If you remember just a few financial housekeeping tips before we ring in the New Year, you could help ensure clients are in shape for tax time and beyond, according to wealth management firm LJPR LLC.

The tips provided by the firm include taking advantage of some deadline-driven advantages set to expire in the upcoming year, especially with Roth IRAs, as well as long-term estate and education planning.

The firm poses the ideas as market indicators show essential signs of growth in 2011, said LJPR founder and Managing Partner Leon LaBrecque. “It looks like things are starting to brighten up,” LaBrecque said. “Let’s fix the house and move on.”

First, investors should consider opening a Roth IRA, which are tax free and not subject to minimum distributions. Investors have until April 18 to establish the account and make their contributions for 2010. Investors can contribute up to $5,000 if they are under 50-years-old and $6,000 at ages 50 and above.

In addition, existing IRAs can be converted to a Roth IRA, where an investor will pay tax on a converted amount but not on future income. This tip is especially important to keep in mind, LaBrecque said, as investors can split the income of that conversion over two years, spreading those claims over 2011 and 2012 returns.

Other areas to think about are always good financial housekeeping, LaBrecque said, including estate planning. Because many health care providers now require Health Insurance Portability and Accountability Act (HIPAA) forms in order to recognize power of attorney, investors should update those documents if they have not since 2006.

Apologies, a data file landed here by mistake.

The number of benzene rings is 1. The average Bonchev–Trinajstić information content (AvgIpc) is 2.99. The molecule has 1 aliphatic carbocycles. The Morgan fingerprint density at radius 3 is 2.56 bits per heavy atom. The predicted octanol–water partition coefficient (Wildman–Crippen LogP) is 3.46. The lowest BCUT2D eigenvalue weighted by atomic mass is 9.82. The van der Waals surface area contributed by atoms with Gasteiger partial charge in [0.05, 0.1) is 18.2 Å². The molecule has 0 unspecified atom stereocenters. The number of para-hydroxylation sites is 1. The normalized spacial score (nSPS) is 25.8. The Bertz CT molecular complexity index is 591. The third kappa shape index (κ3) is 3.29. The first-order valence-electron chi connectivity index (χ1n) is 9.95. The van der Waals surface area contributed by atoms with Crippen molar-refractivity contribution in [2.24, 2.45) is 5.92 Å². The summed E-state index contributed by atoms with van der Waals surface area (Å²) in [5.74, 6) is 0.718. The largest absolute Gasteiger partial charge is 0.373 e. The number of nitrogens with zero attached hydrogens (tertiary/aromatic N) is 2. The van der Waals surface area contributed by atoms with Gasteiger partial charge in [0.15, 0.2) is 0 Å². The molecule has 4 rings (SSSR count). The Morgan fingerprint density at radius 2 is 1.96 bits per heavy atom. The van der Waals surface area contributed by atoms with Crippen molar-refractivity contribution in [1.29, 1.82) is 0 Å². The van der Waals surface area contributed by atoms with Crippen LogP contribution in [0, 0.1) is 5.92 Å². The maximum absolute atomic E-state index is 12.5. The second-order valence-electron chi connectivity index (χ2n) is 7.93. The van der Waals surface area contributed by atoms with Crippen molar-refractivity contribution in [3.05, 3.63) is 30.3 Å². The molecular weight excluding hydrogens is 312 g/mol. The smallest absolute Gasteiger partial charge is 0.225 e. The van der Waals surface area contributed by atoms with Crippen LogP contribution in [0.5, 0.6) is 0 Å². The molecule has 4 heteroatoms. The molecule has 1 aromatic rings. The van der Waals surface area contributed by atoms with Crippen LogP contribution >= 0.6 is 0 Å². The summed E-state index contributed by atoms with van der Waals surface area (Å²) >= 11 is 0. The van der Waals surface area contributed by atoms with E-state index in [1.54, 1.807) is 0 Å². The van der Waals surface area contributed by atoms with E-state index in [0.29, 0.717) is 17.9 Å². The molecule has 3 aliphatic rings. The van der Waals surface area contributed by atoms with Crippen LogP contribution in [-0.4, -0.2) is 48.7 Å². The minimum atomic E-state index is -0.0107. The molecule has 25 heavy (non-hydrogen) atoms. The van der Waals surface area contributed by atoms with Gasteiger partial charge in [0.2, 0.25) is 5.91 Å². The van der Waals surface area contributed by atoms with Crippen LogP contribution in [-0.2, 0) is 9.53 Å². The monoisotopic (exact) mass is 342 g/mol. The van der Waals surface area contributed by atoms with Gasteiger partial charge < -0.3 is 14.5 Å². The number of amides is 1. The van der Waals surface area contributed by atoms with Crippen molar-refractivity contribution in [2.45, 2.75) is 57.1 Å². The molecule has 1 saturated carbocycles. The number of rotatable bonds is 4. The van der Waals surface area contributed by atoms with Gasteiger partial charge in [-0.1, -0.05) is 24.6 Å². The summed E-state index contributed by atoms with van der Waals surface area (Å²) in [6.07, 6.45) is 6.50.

Other estate planning areas to consider include setting up a new trust or deed after purchasing a second home and naming a guardian in a will and power of attorney with the birth of a child. Because about half of the states allow investors to deduct contributions to 529 plans devoted to education, it’s important to also consider opening this kind of account. “A lot of parents and grandparents are looking at children’s’ education,” LaBrecque said. “Having some funding set aside on a tax-free bases just makes sense.”

And as we ring in the new, it’s also important to get rid of the old, which can include unwanted items lying around the house. Getting a receipt from a charity for donated goods counts toward a deduction for a non-cash donation. Investors may also consider donating appreciated stock from an after-tax account instead of cash, which would result in taking a deduction rather than paying a tax on its gain.